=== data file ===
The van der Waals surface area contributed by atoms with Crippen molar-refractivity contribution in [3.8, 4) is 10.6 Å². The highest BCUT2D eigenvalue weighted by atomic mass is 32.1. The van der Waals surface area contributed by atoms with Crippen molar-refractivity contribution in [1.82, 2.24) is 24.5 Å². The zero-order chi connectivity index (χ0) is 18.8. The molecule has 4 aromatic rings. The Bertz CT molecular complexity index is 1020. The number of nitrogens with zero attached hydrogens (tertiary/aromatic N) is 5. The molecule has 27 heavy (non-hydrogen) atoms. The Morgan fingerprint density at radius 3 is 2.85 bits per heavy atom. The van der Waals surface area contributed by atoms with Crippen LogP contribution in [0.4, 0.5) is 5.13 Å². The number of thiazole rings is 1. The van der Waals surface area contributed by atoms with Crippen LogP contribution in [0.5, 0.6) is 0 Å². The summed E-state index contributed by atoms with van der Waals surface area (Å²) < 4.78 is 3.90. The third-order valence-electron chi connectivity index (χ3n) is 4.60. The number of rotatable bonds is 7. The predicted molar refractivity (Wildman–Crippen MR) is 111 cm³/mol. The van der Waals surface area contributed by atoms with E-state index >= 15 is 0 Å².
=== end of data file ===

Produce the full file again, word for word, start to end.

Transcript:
The van der Waals surface area contributed by atoms with Crippen molar-refractivity contribution in [3.8, 4) is 10.6 Å². The highest BCUT2D eigenvalue weighted by atomic mass is 32.1. The van der Waals surface area contributed by atoms with Crippen molar-refractivity contribution in [1.82, 2.24) is 24.5 Å². The zero-order chi connectivity index (χ0) is 18.8. The molecule has 4 aromatic rings. The Bertz CT molecular complexity index is 1020. The number of nitrogens with zero attached hydrogens (tertiary/aromatic N) is 5. The molecule has 27 heavy (non-hydrogen) atoms. The Morgan fingerprint density at radius 3 is 2.85 bits per heavy atom. The van der Waals surface area contributed by atoms with Crippen LogP contribution in [0.4, 0.5) is 5.13 Å². The number of thiazole rings is 1. The van der Waals surface area contributed by atoms with Crippen LogP contribution in [0.5, 0.6) is 0 Å². The summed E-state index contributed by atoms with van der Waals surface area (Å²) < 4.78 is 3.90. The third-order valence-electron chi connectivity index (χ3n) is 4.60. The number of rotatable bonds is 7. The predicted molar refractivity (Wildman–Crippen MR) is 111 cm³/mol. The van der Waals surface area contributed by atoms with E-state index >= 15 is 0 Å².